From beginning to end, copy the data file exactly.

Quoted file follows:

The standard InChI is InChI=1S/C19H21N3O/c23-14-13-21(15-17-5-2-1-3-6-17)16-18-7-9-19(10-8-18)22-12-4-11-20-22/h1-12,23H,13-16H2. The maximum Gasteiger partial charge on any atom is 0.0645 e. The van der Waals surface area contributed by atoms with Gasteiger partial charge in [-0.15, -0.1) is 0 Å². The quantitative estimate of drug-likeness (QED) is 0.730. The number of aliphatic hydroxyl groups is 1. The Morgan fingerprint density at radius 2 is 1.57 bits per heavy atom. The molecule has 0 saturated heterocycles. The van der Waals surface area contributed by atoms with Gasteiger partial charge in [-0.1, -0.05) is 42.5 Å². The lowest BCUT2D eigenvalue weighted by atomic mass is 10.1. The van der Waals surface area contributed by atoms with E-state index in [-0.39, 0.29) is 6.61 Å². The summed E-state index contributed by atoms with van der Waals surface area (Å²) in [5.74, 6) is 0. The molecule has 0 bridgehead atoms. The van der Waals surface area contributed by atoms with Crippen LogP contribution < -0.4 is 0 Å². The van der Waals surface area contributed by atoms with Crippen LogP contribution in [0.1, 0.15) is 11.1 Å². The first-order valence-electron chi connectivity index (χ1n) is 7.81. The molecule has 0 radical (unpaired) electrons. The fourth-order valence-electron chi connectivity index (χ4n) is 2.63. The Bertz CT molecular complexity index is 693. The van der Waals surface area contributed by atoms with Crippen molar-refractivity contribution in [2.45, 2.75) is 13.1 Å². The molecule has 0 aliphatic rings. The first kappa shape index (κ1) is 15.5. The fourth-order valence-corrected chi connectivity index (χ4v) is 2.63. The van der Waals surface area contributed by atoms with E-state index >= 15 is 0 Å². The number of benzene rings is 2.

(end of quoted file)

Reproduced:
The standard InChI is InChI=1S/C19H21N3O/c23-14-13-21(15-17-5-2-1-3-6-17)16-18-7-9-19(10-8-18)22-12-4-11-20-22/h1-12,23H,13-16H2. The maximum Gasteiger partial charge on any atom is 0.0645 e. The van der Waals surface area contributed by atoms with Gasteiger partial charge in [-0.15, -0.1) is 0 Å². The quantitative estimate of drug-likeness (QED) is 0.730. The number of aliphatic hydroxyl groups is 1. The Morgan fingerprint density at radius 2 is 1.57 bits per heavy atom. The molecule has 0 saturated heterocycles. The van der Waals surface area contributed by atoms with Gasteiger partial charge in [-0.1, -0.05) is 42.5 Å². The lowest BCUT2D eigenvalue weighted by atomic mass is 10.1. The van der Waals surface area contributed by atoms with E-state index in [-0.39, 0.29) is 6.61 Å². The summed E-state index contributed by atoms with van der Waals surface area (Å²) in [5.74, 6) is 0. The molecule has 0 bridgehead atoms. The van der Waals surface area contributed by atoms with Crippen LogP contribution < -0.4 is 0 Å². The van der Waals surface area contributed by atoms with Crippen LogP contribution in [0.1, 0.15) is 11.1 Å². The first-order valence-electron chi connectivity index (χ1n) is 7.81. The molecule has 0 radical (unpaired) electrons. The fourth-order valence-electron chi connectivity index (χ4n) is 2.63. The Bertz CT molecular complexity index is 693. The van der Waals surface area contributed by atoms with Crippen molar-refractivity contribution in [2.45, 2.75) is 13.1 Å². The molecule has 0 aliphatic rings. The first kappa shape index (κ1) is 15.5. The fourth-order valence-corrected chi connectivity index (χ4v) is 2.63. The van der Waals surface area contributed by atoms with E-state index >= 15 is 0 Å². The number of benzene rings is 2.